Fear Factor

The fear of failure never quite disappears over time

This is a new format for me. I’ve written more than 500 posts on topics like systems thinking, design and design thinking, the psychology of innovation, and more and yet one of the key elements that are often lost in all of this is the innovator themselves. Despite my background having studied behaviour change and psychology, caring for the innovator is not something I’ve spent much of my time writing about. I certainly haven’t done it with me as part of the subject matter.

Yet, it’s that very thing ( putting yourself at the centre of the work) that is really the innovator’s way of learning. We learn by doing and I think something like innovation — which is about bringing new ideas to life, trying new things (and that means not achieving all you want), and then bringing that idea into the market (even if that’s just the market of ideas). And when we do this in a public way, it’s scary.

An Innovator’s Common Cause

I was reminded of that start-up fear when I was having a tutorial on website development offered as a perk from my blog host (Automattic — who I’d highly recommend). I make it a point to refresh my blog every two years or so and this time I wanted to start incorporating more media as the purpose and aim of the site have evolved. I am doing a lot of things that are new again from podcast development to video production and I found myself learning a lot.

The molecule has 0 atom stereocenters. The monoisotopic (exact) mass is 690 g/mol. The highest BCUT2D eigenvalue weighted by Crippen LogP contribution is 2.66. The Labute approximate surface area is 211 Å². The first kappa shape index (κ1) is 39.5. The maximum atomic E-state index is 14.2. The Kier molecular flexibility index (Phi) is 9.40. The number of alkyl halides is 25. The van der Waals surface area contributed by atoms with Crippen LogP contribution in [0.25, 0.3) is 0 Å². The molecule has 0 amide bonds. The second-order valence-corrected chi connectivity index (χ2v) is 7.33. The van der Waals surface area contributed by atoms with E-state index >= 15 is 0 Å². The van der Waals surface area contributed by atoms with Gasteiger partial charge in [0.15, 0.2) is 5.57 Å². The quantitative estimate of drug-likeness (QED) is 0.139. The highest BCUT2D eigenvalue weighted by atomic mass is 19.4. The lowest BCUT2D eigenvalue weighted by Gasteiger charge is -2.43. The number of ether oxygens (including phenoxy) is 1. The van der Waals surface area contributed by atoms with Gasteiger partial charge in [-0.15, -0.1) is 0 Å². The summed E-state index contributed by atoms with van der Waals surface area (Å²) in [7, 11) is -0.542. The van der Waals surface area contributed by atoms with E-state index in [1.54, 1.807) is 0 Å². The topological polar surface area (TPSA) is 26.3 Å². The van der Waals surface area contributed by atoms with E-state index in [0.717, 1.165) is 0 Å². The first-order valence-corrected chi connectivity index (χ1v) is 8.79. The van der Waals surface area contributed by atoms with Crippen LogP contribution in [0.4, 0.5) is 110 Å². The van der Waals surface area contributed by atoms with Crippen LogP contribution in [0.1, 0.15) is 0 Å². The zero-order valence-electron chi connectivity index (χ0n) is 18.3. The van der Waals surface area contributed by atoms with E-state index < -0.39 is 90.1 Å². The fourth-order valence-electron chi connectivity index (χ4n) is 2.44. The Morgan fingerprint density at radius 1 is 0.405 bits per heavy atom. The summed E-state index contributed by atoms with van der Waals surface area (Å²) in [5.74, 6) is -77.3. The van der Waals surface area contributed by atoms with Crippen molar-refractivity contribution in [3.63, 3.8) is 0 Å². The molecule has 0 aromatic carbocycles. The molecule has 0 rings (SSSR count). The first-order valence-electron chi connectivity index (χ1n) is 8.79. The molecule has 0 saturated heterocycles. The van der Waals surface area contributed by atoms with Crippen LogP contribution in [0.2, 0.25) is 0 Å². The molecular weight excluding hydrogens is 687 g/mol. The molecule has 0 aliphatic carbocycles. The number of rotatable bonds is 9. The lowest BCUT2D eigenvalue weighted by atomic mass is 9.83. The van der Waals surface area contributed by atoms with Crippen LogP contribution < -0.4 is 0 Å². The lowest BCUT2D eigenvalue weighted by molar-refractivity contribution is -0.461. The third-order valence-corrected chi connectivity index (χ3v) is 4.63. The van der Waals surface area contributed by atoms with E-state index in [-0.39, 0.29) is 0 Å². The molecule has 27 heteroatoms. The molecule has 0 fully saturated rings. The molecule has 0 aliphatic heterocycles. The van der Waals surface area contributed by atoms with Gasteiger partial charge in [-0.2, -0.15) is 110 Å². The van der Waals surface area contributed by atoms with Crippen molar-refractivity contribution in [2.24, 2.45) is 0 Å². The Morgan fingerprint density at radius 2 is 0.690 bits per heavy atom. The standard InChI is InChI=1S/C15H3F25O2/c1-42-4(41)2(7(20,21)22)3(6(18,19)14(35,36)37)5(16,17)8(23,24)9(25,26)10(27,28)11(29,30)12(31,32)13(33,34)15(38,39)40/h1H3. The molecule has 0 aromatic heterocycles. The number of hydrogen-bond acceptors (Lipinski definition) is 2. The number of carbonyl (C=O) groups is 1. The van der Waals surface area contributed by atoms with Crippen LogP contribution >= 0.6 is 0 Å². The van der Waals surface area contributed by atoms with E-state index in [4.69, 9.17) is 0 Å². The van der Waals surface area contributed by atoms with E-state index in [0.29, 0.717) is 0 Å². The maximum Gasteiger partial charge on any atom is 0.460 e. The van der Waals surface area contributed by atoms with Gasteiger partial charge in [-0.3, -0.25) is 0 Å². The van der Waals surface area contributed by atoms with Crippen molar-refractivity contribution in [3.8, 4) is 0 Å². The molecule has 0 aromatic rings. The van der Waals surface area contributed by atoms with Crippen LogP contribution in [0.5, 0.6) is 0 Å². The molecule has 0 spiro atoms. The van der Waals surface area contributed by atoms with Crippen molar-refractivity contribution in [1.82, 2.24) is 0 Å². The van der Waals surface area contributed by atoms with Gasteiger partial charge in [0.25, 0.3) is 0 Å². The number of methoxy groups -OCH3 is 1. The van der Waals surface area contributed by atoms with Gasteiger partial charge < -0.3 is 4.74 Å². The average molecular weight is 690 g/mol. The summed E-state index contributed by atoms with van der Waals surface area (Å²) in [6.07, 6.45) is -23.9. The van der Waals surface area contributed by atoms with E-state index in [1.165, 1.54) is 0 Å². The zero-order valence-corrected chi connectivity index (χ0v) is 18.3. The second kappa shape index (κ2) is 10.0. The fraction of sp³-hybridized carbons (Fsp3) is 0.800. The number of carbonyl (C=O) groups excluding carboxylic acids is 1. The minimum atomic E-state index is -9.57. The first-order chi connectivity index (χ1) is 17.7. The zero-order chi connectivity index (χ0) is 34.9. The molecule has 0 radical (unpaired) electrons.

I had this same feeling I had when I first started writing regularly. It’s one of the reasons I decided it was time to write this. Just as when I started writing online, I have no idea whether anyone will read this. I don’t know if anyone will care. I also don’t know what this will look like over time.

It’s that fear that comes into the work of doing something new and innovating that is at the heart of everything from creating new technology tools to simply using a new means to organize work. The moment an innovation becomes something more public and for other people — in service of their needs, not just yours — the fear of failure, not doing the ‘best’ or having people go ‘huh’? comes in.

One thing that this has taught me is that when this type of fear comes in — keep moving. I’m probably on to something interesting. The woods might be dark, but there will be light.

Photo by Patrick Mueller on Unsplash